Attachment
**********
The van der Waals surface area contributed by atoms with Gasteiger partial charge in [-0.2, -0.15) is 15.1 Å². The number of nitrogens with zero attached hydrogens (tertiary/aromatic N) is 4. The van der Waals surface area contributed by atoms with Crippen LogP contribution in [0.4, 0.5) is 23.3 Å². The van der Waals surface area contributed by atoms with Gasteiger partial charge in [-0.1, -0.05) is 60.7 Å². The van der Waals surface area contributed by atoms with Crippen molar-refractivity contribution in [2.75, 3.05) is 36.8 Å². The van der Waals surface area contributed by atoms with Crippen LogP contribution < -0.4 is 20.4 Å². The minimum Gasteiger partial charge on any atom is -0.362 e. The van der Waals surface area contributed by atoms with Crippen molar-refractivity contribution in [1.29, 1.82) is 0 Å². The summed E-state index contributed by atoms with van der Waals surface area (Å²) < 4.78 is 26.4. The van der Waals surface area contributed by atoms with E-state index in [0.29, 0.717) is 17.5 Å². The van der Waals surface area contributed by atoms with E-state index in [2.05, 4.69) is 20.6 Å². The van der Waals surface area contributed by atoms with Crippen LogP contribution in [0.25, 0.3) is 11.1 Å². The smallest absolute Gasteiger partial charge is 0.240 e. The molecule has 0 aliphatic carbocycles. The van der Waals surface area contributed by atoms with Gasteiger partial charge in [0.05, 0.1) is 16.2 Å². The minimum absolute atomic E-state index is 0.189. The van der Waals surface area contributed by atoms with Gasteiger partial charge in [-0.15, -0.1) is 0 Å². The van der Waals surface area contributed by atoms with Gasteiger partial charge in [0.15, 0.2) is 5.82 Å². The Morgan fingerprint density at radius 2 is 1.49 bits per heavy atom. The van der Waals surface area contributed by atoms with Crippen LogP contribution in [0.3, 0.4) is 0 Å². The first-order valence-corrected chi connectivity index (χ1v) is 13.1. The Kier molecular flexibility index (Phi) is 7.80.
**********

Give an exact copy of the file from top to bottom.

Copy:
The van der Waals surface area contributed by atoms with Gasteiger partial charge in [-0.2, -0.15) is 15.1 Å². The number of nitrogens with zero attached hydrogens (tertiary/aromatic N) is 4. The van der Waals surface area contributed by atoms with Crippen LogP contribution in [0.4, 0.5) is 23.3 Å². The van der Waals surface area contributed by atoms with Gasteiger partial charge in [-0.1, -0.05) is 60.7 Å². The van der Waals surface area contributed by atoms with Crippen molar-refractivity contribution in [2.75, 3.05) is 36.8 Å². The van der Waals surface area contributed by atoms with Crippen LogP contribution < -0.4 is 20.4 Å². The minimum Gasteiger partial charge on any atom is -0.362 e. The van der Waals surface area contributed by atoms with Crippen molar-refractivity contribution in [1.29, 1.82) is 0 Å². The summed E-state index contributed by atoms with van der Waals surface area (Å²) < 4.78 is 26.4. The van der Waals surface area contributed by atoms with E-state index in [0.29, 0.717) is 17.5 Å². The van der Waals surface area contributed by atoms with E-state index in [2.05, 4.69) is 20.6 Å². The van der Waals surface area contributed by atoms with Crippen LogP contribution in [0.25, 0.3) is 11.1 Å². The smallest absolute Gasteiger partial charge is 0.240 e. The molecule has 0 aliphatic carbocycles. The van der Waals surface area contributed by atoms with Gasteiger partial charge in [0.05, 0.1) is 16.2 Å². The minimum absolute atomic E-state index is 0.189. The van der Waals surface area contributed by atoms with Gasteiger partial charge in [-0.15, -0.1) is 0 Å². The van der Waals surface area contributed by atoms with Gasteiger partial charge in [0.15, 0.2) is 5.82 Å². The Morgan fingerprint density at radius 2 is 1.49 bits per heavy atom. The van der Waals surface area contributed by atoms with Crippen LogP contribution in [0.3, 0.4) is 0 Å². The first-order valence-corrected chi connectivity index (χ1v) is 13.1. The Kier molecular flexibility index (Phi) is 7.80.